Transfer Pricing Associates

China’s Road to Innovation.

post Tuesday June 24, 2014

Tags: china, innovation, intellectual property, ipo, patent

china development

China has been boosting the innovation of their own businesses and economy for years. However, the Asian country is also known for their copycat companies and the Chinese leaders understand that this stereotype does not fit the description of a global superpower. The current and former Chinese presidents have continuously emphasized the importance of China’s own local innovation. Xi Jinping wants to push forward the fusion of science and economy, so that science and technology strength can be transformed into industrial and economic power.

China still has a long way to go before they have satisfied the Communist Party, which has very high expectations. Even though the number of patents is increasing, their quality is poor, because China owns few patents which feature core technology. Furthermore, less than 1,000 patents are getting recognition from western countries. China is making progress though, they have applied for over 6,600 patents in the U.S. last year. That is more than France and twice as much as India.

If China does not succeed in creating the innovation they want, the Chinese could also just buy foreign innovation. Purchasing other companies is no obstacle for the rich Chinese government. Besides, the largest e-commerce company in China, Alibaba is preparing for their IPO in the U.S. and could maybe even become the biggest IPO ever. The Hangzhou-based company is buying up patents and it currently has 120 U.S. patents, according to Bloomberg News. Another Chinese company, called Wanxiang Group, is also buying intellectual property. It is the biggest maker of car parts and accessories in China.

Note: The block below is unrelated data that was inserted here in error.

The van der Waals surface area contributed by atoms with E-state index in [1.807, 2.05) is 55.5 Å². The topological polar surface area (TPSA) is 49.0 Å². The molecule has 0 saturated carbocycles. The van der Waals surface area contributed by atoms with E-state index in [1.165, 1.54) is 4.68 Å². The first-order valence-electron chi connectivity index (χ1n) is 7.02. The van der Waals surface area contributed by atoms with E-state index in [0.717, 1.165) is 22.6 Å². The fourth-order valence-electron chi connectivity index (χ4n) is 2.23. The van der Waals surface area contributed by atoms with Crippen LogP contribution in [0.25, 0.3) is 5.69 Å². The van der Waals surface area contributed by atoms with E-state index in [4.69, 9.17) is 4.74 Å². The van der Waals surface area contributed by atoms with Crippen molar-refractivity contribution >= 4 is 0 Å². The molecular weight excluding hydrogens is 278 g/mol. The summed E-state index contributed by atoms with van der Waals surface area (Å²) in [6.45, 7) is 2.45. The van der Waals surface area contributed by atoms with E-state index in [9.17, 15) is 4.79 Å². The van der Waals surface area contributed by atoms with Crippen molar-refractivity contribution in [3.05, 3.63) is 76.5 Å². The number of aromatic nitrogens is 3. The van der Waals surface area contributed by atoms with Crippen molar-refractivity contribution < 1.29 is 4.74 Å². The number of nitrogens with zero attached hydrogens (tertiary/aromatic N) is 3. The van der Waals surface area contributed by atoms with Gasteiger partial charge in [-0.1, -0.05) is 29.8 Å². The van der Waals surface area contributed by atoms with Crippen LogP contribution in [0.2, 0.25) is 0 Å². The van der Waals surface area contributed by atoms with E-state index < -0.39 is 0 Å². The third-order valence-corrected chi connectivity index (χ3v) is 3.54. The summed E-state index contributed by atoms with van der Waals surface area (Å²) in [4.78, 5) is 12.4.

However, the innovation and intellectual property rights in China are still in its infancy. The little investment in technological research and development is not helping either. Even though buying intellectual property in Europe and the U.S. is a good short-term solution, China still needs to improve a lot of areas concerning their innovation. 

Source: businessweek

Image courtesy of David Castillo  /

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